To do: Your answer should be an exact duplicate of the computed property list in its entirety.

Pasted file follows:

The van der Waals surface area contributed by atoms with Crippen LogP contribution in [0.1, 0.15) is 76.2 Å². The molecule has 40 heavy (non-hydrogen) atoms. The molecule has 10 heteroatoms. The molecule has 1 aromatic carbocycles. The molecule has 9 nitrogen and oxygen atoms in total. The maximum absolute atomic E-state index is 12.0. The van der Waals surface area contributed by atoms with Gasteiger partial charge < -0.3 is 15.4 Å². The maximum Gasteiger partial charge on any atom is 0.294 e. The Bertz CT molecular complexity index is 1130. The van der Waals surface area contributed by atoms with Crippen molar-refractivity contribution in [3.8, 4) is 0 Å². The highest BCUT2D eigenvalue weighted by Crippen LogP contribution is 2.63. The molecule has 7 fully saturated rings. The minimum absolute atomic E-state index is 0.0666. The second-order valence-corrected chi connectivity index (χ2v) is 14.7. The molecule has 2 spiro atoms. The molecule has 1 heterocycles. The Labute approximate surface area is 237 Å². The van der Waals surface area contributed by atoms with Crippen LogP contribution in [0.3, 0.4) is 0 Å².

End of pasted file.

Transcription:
The van der Waals surface area contributed by atoms with Crippen LogP contribution in [0.1, 0.15) is 76.2 Å². The molecule has 40 heavy (non-hydrogen) atoms. The molecule has 10 heteroatoms. The molecule has 1 aromatic carbocycles. The molecule has 9 nitrogen and oxygen atoms in total. The maximum absolute atomic E-state index is 12.0. The van der Waals surface area contributed by atoms with Gasteiger partial charge < -0.3 is 15.4 Å². The maximum Gasteiger partial charge on any atom is 0.294 e. The Bertz CT molecular complexity index is 1130. The van der Waals surface area contributed by atoms with Crippen molar-refractivity contribution in [3.8, 4) is 0 Å². The highest BCUT2D eigenvalue weighted by Crippen LogP contribution is 2.63. The molecule has 7 fully saturated rings. The minimum absolute atomic E-state index is 0.0666. The second-order valence-corrected chi connectivity index (χ2v) is 14.7. The molecule has 2 spiro atoms. The molecule has 1 heterocycles. The Labute approximate surface area is 237 Å². The van der Waals surface area contributed by atoms with Crippen LogP contribution in [0.3, 0.4) is 0 Å².